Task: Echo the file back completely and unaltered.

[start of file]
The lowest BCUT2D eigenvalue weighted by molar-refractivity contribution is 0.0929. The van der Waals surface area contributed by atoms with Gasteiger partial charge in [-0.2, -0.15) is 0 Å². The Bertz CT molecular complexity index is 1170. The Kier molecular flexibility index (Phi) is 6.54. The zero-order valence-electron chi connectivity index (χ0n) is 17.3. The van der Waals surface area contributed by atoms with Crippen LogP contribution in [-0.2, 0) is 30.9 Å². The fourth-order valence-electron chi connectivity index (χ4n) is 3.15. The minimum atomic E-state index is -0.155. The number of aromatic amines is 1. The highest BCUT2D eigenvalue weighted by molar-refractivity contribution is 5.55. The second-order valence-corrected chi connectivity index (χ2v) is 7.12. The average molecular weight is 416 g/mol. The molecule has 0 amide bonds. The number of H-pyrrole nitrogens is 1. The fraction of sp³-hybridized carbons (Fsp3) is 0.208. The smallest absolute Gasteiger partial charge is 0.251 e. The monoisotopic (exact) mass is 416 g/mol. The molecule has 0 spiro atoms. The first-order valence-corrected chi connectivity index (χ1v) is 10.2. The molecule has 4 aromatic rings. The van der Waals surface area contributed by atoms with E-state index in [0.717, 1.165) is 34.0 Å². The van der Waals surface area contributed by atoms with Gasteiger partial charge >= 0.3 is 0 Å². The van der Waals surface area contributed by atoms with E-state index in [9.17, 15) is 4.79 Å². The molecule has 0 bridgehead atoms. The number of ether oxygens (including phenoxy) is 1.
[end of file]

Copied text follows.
The lowest BCUT2D eigenvalue weighted by molar-refractivity contribution is 0.0929. The van der Waals surface area contributed by atoms with Gasteiger partial charge in [-0.2, -0.15) is 0 Å². The Bertz CT molecular complexity index is 1170. The Kier molecular flexibility index (Phi) is 6.54. The zero-order valence-electron chi connectivity index (χ0n) is 17.3. The van der Waals surface area contributed by atoms with Crippen LogP contribution in [-0.2, 0) is 30.9 Å². The fourth-order valence-electron chi connectivity index (χ4n) is 3.15. The minimum atomic E-state index is -0.155. The number of aromatic amines is 1. The highest BCUT2D eigenvalue weighted by molar-refractivity contribution is 5.55. The second-order valence-corrected chi connectivity index (χ2v) is 7.12. The average molecular weight is 416 g/mol. The molecule has 0 amide bonds. The number of H-pyrrole nitrogens is 1. The fraction of sp³-hybridized carbons (Fsp3) is 0.208. The smallest absolute Gasteiger partial charge is 0.251 e. The monoisotopic (exact) mass is 416 g/mol. The molecule has 0 spiro atoms. The first-order valence-corrected chi connectivity index (χ1v) is 10.2. The molecule has 4 aromatic rings. The van der Waals surface area contributed by atoms with E-state index in [0.717, 1.165) is 34.0 Å². The van der Waals surface area contributed by atoms with Gasteiger partial charge >= 0.3 is 0 Å². The van der Waals surface area contributed by atoms with E-state index in [9.17, 15) is 4.79 Å². The molecule has 0 bridgehead atoms. The number of ether oxygens (including phenoxy) is 1.